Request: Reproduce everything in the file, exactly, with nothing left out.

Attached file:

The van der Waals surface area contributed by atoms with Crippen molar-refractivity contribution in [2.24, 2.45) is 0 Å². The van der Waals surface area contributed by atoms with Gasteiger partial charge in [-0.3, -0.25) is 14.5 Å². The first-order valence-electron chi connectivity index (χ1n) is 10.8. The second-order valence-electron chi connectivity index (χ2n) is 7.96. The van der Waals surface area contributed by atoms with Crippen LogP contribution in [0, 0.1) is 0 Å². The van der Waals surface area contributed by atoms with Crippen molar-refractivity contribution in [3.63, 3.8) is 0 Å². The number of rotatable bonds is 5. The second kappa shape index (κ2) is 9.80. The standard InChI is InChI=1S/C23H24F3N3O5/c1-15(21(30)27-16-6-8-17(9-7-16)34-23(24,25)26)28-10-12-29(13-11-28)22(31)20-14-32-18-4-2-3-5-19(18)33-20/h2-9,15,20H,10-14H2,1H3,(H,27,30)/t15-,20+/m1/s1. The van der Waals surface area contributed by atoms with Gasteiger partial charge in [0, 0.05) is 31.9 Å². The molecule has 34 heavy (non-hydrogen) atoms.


The van der Waals surface area contributed by atoms with Crippen molar-refractivity contribution in [2.24, 2.45) is 0 Å². The van der Waals surface area contributed by atoms with Gasteiger partial charge in [-0.3, -0.25) is 14.5 Å². The first-order valence-electron chi connectivity index (χ1n) is 10.8. The second-order valence-electron chi connectivity index (χ2n) is 7.96. The van der Waals surface area contributed by atoms with Crippen LogP contribution in [0, 0.1) is 0 Å². The van der Waals surface area contributed by atoms with Crippen molar-refractivity contribution in [3.63, 3.8) is 0 Å². The number of rotatable bonds is 5. The second kappa shape index (κ2) is 9.80. The standard InChI is InChI=1S/C23H24F3N3O5/c1-15(21(30)27-16-6-8-17(9-7-16)34-23(24,25)26)28-10-12-29(13-11-28)22(31)20-14-32-18-4-2-3-5-19(18)33-20/h2-9,15,20H,10-14H2,1H3,(H,27,30)/t15-,20+/m1/s1. The van der Waals surface area contributed by atoms with Gasteiger partial charge in [0, 0.05) is 31.9 Å². The molecule has 34 heavy (non-hydrogen) atoms.